On 15 December 1886, Ralph Thicknesse, the secretary of the National Vigilance Association, wrote to the Home Office requesting that the Secretary of State receive a deputation on the subject of prosecutions by the Treasury Solicitor (HO 136/34).  Although that letter has not survived, the NVA appear to have been unhappy with the lack of prosecutions under the Criminal Law Amendment Act of 1885.  In his reply of 23 December 1886, the Home Secretary requested that the NVA set out its complaint in writing.  This was done and provided to the Home Office on 30 December.   The Home Secretary forwarded the NVA's document to the Chief Commissioner of the Metropolitan Police, Sir Charles Warren, and to the Director of Public Prosecutions, Sir Augustus Stephenson, and, upon receiving their responses, the Home Office wrote to the NVA on 30 March 1887 to say that the Home Secretary 'has made full enquiry into the matters of the complaints therein made, and that after careful consideration he fails to find that they are justified by the facts' (HO 136/35).

The NVA's request for a meeting with the Home Secretary was consequently refused. 


As I noted in my Rip article, there is evidence of the Director of Public Prosecutions taking on cases initiated by the National Vigilance Association (but not vice versa).  In the DPP register for 6 November 1888, we find that Mr Coote of the National Vigilance Association forwarded case papers to the DPP after William Henry Turner had been committed for trial at the Bristol Assizes on a charge of selling obscene pictures in a prosecution they (the NVA) had initiated (DPP 3/8).  However, while accepting and successfully prosecuting the case, the Treasury had to inform the NVA on 30 January 1889 that, despite Turner's conviction, they could not agree with the NVA's application that the fine imposed on Turner at the Bristol Assizes be applied towards the costs incurred by the NVA in conducting the initial prosecution of Turner (T15/39).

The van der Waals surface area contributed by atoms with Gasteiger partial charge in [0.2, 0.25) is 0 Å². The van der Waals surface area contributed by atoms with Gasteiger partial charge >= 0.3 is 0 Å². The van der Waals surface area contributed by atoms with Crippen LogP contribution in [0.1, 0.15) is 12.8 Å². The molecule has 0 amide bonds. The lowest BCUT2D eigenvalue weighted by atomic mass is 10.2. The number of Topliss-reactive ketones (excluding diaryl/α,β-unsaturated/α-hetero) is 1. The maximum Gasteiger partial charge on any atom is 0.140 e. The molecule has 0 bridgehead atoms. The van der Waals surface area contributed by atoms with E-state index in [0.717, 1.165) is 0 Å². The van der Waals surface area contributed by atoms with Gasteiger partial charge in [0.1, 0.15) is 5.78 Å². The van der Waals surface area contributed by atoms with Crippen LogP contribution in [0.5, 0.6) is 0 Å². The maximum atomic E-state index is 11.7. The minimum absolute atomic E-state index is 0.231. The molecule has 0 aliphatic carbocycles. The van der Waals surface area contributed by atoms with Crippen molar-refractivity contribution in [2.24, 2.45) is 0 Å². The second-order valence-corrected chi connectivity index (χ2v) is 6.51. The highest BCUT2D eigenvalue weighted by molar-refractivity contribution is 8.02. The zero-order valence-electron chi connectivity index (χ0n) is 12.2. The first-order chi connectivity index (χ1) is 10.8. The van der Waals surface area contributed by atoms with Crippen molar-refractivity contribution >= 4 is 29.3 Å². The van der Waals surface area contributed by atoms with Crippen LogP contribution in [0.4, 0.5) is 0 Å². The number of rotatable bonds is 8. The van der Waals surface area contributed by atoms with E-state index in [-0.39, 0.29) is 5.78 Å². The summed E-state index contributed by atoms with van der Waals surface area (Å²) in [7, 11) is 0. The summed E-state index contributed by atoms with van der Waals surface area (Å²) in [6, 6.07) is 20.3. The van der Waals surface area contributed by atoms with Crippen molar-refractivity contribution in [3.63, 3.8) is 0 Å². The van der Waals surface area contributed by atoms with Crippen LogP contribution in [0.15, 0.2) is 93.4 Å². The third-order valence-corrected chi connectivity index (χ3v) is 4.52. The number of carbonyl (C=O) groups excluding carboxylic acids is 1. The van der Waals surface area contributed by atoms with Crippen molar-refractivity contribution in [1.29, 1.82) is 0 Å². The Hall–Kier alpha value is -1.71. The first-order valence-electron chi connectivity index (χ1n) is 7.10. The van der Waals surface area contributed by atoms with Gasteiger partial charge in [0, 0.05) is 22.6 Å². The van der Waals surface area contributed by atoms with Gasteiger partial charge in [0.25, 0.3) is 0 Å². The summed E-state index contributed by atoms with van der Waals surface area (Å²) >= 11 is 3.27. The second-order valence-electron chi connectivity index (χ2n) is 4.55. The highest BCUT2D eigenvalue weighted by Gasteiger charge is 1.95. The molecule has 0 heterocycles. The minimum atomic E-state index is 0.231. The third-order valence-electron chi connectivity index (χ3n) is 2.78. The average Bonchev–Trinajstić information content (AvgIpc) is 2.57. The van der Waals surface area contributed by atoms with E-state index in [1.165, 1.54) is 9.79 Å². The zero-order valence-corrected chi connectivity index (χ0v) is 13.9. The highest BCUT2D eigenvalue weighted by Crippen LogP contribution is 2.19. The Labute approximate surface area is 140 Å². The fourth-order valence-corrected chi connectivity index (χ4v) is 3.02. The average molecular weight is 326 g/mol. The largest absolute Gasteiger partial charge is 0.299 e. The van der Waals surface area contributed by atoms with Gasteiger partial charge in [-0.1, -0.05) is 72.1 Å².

* * * * *  

We can now see, therefore, that Warren, Monro, Anderson and the Director of Public Prosecutions all viewed the National Vigilance Association in a negative light, albeit that Monro wasn't at Scotland Yard in November 1888, so his views aren't strictly relevant.  It is particularly relevant that the National Vigilance Association was viewed within Scotland Yard as little more than a branch of the Pall Mall Gazette because that newspaper was regarded as extremely hostile to the police by Sir Charles Warren who had unsuccessfully attempted to have it prosecuted for sedition during his time as Commissioner.  Although Sir Charles had resigned on 9 November he was still acting as Commissioner at the time of Tumbley's committal for trial. We can see that the Home Secretary refused even to meet a delegation of the National Vigilance Association to discuss their complaints about prosecutions.  To my mind, this all makes it inconceivable that Scotland Yard would have involved the National Vigilance Association in any way with the prosecution of Francis Tumblety if their belief was that Tumblety was or might have been the Whitechapel murderer.   The fact that the National Vigilance Association did conduct the prosecution of Tumblety at the Old Bailey, therefore, and was presumably responsible for initiating proceedings, means that the story of Tumblety's arrest (by the Met Police) on suspicion of having committed those murders is likely to have been false.